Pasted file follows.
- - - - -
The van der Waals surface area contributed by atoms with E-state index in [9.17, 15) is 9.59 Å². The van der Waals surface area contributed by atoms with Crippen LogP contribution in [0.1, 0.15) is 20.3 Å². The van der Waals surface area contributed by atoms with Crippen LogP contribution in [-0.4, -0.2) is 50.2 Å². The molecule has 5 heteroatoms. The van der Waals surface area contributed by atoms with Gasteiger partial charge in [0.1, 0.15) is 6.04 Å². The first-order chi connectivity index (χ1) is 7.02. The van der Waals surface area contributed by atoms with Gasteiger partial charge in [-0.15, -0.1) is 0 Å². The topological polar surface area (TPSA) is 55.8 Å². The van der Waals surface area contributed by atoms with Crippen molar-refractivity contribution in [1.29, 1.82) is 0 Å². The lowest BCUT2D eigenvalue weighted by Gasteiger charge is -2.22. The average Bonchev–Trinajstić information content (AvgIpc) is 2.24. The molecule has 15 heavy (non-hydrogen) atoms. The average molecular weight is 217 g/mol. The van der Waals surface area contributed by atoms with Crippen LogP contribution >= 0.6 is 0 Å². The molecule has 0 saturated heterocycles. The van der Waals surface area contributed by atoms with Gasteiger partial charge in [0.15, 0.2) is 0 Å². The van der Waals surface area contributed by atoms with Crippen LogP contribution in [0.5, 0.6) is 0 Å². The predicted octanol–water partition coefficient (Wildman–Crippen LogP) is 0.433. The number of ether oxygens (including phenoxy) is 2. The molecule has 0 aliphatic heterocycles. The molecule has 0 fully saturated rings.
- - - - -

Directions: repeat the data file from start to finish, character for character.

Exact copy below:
The van der Waals surface area contributed by atoms with E-state index in [9.17, 15) is 9.59 Å². The van der Waals surface area contributed by atoms with Crippen LogP contribution in [0.1, 0.15) is 20.3 Å². The van der Waals surface area contributed by atoms with Crippen LogP contribution in [-0.4, -0.2) is 50.2 Å². The molecule has 5 heteroatoms. The van der Waals surface area contributed by atoms with Gasteiger partial charge in [0.1, 0.15) is 6.04 Å². The first-order chi connectivity index (χ1) is 7.02. The van der Waals surface area contributed by atoms with Gasteiger partial charge in [-0.15, -0.1) is 0 Å². The topological polar surface area (TPSA) is 55.8 Å². The van der Waals surface area contributed by atoms with Crippen molar-refractivity contribution in [1.29, 1.82) is 0 Å². The lowest BCUT2D eigenvalue weighted by Gasteiger charge is -2.22. The average Bonchev–Trinajstić information content (AvgIpc) is 2.24. The molecule has 15 heavy (non-hydrogen) atoms. The average molecular weight is 217 g/mol. The van der Waals surface area contributed by atoms with Crippen LogP contribution >= 0.6 is 0 Å². The molecule has 0 saturated heterocycles. The van der Waals surface area contributed by atoms with Gasteiger partial charge in [0.15, 0.2) is 0 Å². The van der Waals surface area contributed by atoms with Crippen LogP contribution in [0.5, 0.6) is 0 Å². The predicted octanol–water partition coefficient (Wildman–Crippen LogP) is 0.433. The number of ether oxygens (including phenoxy) is 2. The molecule has 0 aliphatic heterocycles. The molecule has 0 fully saturated rings.